Flannery OConnor was born in Savannah, Georgia, on March 25,
1925,later moving to Iowa to study writing, then on to
New York and Connecticut, then back to Georgia. She produced
two novels, The Violent Bear It Away and Wise Blood.
But it is her two collections of short stories which
represent the very best of her writing.
Her letters, book
reviews, speeches and Interviews have also been published, with seven
films to date based on her works. A devout Catholic,
she died near Milledgeville, Georgia, on August 3, 1964
Eliot admired Flannery OConnors work, and she has been called
the best short-story writer in America, if not in the
English language. Who were her chief influences?
Woods: OConnor repeatedly
acknowledged her debt to the great modem masters, especially Henry
James and Joseph Conrad, William Faulkner and Nathaniel Hawthorne, even
James Joyce. OConnor was also influenced by comic writers of
lesser stature especially Nathanael West in Miss Lonelyhearts. She
was drawn to the slap- dash, knee-slapping humor of Mark
Twain, and confessed that, as a child, she was virtually
obsessed with the fiction of Edgar Allan Poe, whose stress
on the bizarre and the macabre surely shaped her prodivity
for the grotesque.
But OConnors chief literary mentor was Caroline
Gordon, a Catholic convert and sometime wife of Allen Tate.
Together with Tate, Gordon was a strong exponent of the
New Criticism that reigned throughout the 950s with its emphasis
on the autotelic work of art. The story must have
its end woven intrinsically into its fabric, not being driven
by any extrinsic thesis or aim, no matter how admirable.
This explains why OConnor saw herself simply as a writer,
not as a Catholic writer. A good story must constitute
a tightly-knit organic whole, where meaning and form are inseparably
intertwined. When students would write OConnor and request that she
explain the meaning of one of her stories, she would
tartly reply: if I could tell you the meaning, I
wouldnt have written the story
OConnor deeply loved the American
South and wrote movingly of how it affects those raised
there. How did living in the South affect her personally?
What reservations did she entertain about the North?
the fatal onset of lupus brought 0Connor permanently back o
Georgia in 1950 at age 25, she feared that this
return would mark the death of her creative life. She
had very much wanted to live and work away from
home, among fellow writers in one of the intellectual enclaves
of the North. Though she wanted to write about the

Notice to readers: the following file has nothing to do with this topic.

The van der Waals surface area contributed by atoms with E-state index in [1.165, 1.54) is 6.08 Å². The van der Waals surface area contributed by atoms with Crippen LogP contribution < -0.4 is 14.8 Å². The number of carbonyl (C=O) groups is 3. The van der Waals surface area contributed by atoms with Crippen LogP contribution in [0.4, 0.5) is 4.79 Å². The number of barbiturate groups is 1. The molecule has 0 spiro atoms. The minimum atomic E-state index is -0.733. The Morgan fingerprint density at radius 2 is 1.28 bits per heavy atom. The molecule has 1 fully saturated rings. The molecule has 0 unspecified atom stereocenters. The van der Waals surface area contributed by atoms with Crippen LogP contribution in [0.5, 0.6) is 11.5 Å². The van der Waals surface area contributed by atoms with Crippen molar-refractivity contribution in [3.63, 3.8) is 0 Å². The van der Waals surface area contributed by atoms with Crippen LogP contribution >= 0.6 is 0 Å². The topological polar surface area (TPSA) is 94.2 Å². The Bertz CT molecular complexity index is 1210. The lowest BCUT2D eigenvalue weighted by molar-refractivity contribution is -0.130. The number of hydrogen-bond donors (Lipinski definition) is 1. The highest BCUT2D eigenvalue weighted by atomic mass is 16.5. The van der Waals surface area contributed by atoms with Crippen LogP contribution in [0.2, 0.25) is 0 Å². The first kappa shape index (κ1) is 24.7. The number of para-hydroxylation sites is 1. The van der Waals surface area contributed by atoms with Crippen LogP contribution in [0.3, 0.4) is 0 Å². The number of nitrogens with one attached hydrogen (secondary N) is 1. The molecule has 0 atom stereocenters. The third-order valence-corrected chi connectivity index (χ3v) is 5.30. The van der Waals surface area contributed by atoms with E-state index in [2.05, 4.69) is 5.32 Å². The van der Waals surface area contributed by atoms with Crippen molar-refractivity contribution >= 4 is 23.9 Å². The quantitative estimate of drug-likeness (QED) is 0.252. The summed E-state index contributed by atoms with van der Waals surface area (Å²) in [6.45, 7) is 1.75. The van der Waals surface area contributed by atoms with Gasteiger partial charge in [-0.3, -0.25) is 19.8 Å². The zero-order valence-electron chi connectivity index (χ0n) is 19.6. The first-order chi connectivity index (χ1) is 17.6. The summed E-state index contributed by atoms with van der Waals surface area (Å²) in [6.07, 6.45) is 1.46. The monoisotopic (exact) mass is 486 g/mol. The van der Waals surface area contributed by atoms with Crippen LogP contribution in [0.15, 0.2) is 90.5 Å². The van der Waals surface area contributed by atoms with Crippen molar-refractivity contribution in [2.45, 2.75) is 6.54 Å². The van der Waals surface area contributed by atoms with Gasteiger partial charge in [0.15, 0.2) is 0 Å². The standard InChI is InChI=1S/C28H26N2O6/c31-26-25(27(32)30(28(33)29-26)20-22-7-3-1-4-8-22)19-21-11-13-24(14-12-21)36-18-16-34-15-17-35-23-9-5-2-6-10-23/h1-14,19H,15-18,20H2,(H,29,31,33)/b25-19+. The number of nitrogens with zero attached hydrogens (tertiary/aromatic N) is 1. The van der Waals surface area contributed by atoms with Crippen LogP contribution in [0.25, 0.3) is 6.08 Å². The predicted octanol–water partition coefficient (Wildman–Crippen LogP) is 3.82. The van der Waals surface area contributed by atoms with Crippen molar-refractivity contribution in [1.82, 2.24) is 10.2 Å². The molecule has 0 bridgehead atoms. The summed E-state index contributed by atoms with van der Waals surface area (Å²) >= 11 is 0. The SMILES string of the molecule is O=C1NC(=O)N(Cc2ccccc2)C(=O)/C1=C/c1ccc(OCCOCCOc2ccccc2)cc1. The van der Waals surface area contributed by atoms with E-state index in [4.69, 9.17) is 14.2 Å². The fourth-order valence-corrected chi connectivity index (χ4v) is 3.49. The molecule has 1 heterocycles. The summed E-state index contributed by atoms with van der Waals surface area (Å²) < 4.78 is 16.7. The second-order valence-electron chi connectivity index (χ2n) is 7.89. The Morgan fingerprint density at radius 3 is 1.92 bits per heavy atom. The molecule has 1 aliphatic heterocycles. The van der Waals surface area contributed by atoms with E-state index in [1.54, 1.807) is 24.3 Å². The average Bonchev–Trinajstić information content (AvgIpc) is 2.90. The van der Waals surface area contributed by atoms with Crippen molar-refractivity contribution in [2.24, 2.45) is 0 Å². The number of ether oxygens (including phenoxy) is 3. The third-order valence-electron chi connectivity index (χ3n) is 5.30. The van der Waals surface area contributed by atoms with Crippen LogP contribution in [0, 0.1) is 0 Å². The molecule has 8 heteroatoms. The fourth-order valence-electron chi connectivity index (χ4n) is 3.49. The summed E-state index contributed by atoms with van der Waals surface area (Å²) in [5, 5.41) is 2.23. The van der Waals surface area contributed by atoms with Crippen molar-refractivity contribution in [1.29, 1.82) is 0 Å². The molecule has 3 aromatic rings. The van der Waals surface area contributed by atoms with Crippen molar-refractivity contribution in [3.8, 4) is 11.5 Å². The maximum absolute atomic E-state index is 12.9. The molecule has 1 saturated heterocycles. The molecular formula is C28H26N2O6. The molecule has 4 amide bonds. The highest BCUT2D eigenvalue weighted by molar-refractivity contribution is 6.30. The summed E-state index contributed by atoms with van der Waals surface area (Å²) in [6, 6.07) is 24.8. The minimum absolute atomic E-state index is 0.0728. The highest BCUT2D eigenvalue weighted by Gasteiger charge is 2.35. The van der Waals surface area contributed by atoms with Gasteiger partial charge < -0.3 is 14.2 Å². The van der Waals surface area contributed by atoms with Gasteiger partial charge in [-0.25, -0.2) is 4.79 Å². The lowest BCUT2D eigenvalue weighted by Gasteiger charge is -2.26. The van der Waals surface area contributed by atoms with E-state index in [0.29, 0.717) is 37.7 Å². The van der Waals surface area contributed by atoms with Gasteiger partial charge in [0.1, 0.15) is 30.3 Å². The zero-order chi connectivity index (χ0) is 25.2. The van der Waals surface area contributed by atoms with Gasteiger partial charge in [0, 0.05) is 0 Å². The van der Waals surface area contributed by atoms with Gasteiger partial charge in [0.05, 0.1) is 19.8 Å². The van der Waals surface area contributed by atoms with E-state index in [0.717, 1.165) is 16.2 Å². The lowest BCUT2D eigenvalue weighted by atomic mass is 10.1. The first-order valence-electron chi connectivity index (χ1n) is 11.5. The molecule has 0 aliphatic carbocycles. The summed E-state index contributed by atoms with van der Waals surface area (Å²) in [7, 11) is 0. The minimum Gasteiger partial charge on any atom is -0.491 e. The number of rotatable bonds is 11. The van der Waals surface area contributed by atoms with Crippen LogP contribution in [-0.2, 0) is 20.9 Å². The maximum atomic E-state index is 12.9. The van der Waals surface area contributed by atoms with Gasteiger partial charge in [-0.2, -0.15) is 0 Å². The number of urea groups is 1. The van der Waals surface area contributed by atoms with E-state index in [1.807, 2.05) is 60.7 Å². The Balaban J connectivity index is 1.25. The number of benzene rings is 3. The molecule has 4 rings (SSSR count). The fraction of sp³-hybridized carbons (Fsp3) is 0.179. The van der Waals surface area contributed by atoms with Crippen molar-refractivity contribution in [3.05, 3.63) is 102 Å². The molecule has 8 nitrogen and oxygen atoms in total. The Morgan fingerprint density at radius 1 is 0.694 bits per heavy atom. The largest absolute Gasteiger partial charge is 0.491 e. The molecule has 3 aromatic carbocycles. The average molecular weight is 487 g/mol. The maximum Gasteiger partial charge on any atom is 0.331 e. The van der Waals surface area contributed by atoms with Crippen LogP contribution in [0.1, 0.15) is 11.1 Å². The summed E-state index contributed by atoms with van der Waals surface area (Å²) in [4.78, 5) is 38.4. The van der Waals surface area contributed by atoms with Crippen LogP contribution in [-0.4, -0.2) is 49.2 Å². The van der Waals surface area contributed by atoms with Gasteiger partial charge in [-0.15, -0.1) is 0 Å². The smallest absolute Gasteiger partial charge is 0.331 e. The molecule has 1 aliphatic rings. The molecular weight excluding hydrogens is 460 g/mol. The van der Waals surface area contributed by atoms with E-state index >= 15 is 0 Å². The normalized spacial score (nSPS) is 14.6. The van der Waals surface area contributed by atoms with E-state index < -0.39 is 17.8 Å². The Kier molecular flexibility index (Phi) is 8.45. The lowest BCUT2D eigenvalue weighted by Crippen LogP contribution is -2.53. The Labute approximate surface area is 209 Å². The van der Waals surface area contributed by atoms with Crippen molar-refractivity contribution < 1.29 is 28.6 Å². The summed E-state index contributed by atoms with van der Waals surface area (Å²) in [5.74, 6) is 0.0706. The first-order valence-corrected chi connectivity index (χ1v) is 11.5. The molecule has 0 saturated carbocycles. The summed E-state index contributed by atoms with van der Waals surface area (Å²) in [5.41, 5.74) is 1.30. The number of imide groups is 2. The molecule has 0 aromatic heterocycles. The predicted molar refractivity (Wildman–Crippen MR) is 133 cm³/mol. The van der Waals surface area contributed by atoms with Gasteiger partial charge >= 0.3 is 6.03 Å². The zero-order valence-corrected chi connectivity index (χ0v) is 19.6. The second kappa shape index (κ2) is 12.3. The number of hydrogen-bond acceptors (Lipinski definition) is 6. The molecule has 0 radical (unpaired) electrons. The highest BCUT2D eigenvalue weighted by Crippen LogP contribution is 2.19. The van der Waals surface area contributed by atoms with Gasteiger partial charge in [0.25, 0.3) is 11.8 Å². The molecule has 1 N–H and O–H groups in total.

South, she wanted to live at a critical distance from
it. Hence her sojourns after her graduate school days
at the University of Iowa first in New York
City, then at the writers retreat in Yaddo, and finally
with Sally and Robert Fitzgerald in the Connecticut countryside not
far from Yale.
Yet OConnor gradually came to see that
this enforced return home was the best thing that ever
happened to her. Her work flourished during those last 14
years of her life. Despite the radical differences between her
and her mother, Regina C. OConnor the daughter being
a devout intellectual Catholic, her mother something of a mass
Catholic they reached a splendid rapprochement. Her mother attended
to the complex practical affairs of their familial life, while
Flannery spent her mornings writing and her afternoons recovering, as
she wittily said. Indeed, mother and daughter became indispensable to
each other, as OConnor saw herself tested and tempted by
the naivety and simplicity of her mothers piety, lest she
herself look down upon with scorn. It is not the
blinkered parents who are the villains in OConnors fiction, therefore,
but rather the brilliant sons and daughters who hold them
OConnor also believed that the South provided her
a sharp sense of identity that Northern life did not
The Northerners had little to say, she believed, because their
identity was largely of their own making. Having been raised
in and then forced back to the South, OConnor knew
the value of rootedness in both time and place.
South is not only Christ-haunted but also Civil War-laden. The
thick historical and religious fabric of Southern life served as
both a spur and a rein on OConnors imagination. Her
circumambient world here was so full of interesting characters and
situations that she did not have to invent them out
of whole cloth.
OConnor saw nature as fundamentally sacramental, and
the mind as capable of knowing truth with certainty, being
influenced by St. Thomas Aquinas and the theological phenomenologist Romano
Guardini. How did this affecter writing?
Woods: OConnor wittily labeled
herself a hillbilly Thomist, declaring that she read St Thomas
for 20 minutes every evening before bed. Like St Thomas,
she was deeply devoted to the Eucharist. Indeed, his own
eucharistic hymn, the Tantum ergo, plays a central role as
does the rite of Benediction in her most deeply
sacramental story, A Temple of the Holy Ghost Once we
have known Jesus as the ultimate sacrament of God, and
when we have received the Churchs own sacraments as authoritative
conveyers of divine grace, then it is not only possible,
but necessary to discern Gods sacramental presence everywhere in the
created order, both natural or human.
OConnor seeks to sharpen
our sense of the sacramental by discerning it at work
in unlikely places. A wildly charging bull becomes, in Greenleaf,